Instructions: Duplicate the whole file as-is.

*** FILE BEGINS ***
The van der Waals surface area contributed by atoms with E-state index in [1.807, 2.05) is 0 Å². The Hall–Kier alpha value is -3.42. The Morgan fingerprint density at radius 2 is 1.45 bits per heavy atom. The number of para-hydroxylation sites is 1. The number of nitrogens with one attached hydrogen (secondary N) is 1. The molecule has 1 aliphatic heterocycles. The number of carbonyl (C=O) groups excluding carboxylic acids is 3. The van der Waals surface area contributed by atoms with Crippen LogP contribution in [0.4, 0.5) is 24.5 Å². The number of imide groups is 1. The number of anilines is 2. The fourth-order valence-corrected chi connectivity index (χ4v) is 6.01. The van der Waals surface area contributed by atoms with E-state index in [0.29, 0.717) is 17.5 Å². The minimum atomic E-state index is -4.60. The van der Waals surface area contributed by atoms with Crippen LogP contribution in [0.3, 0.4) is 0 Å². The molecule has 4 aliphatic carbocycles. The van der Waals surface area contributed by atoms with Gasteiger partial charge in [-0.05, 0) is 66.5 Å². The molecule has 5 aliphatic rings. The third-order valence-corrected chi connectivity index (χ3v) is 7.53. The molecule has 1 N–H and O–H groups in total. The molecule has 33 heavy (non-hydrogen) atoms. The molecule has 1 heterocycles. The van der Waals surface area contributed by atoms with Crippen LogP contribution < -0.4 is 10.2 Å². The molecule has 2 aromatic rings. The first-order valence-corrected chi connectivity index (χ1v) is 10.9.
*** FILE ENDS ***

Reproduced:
The van der Waals surface area contributed by atoms with E-state index in [1.807, 2.05) is 0 Å². The Hall–Kier alpha value is -3.42. The Morgan fingerprint density at radius 2 is 1.45 bits per heavy atom. The number of para-hydroxylation sites is 1. The number of nitrogens with one attached hydrogen (secondary N) is 1. The molecule has 1 aliphatic heterocycles. The number of carbonyl (C=O) groups excluding carboxylic acids is 3. The van der Waals surface area contributed by atoms with Crippen LogP contribution in [0.4, 0.5) is 24.5 Å². The number of imide groups is 1. The number of anilines is 2. The fourth-order valence-corrected chi connectivity index (χ4v) is 6.01. The van der Waals surface area contributed by atoms with E-state index in [0.29, 0.717) is 17.5 Å². The minimum atomic E-state index is -4.60. The van der Waals surface area contributed by atoms with Crippen LogP contribution in [0.3, 0.4) is 0 Å². The molecule has 4 aliphatic carbocycles. The van der Waals surface area contributed by atoms with Gasteiger partial charge in [-0.05, 0) is 66.5 Å². The molecule has 5 aliphatic rings. The third-order valence-corrected chi connectivity index (χ3v) is 7.53. The molecule has 1 N–H and O–H groups in total. The molecule has 33 heavy (non-hydrogen) atoms. The molecule has 1 heterocycles. The van der Waals surface area contributed by atoms with Crippen LogP contribution < -0.4 is 10.2 Å². The molecule has 2 aromatic rings. The first-order valence-corrected chi connectivity index (χ1v) is 10.9.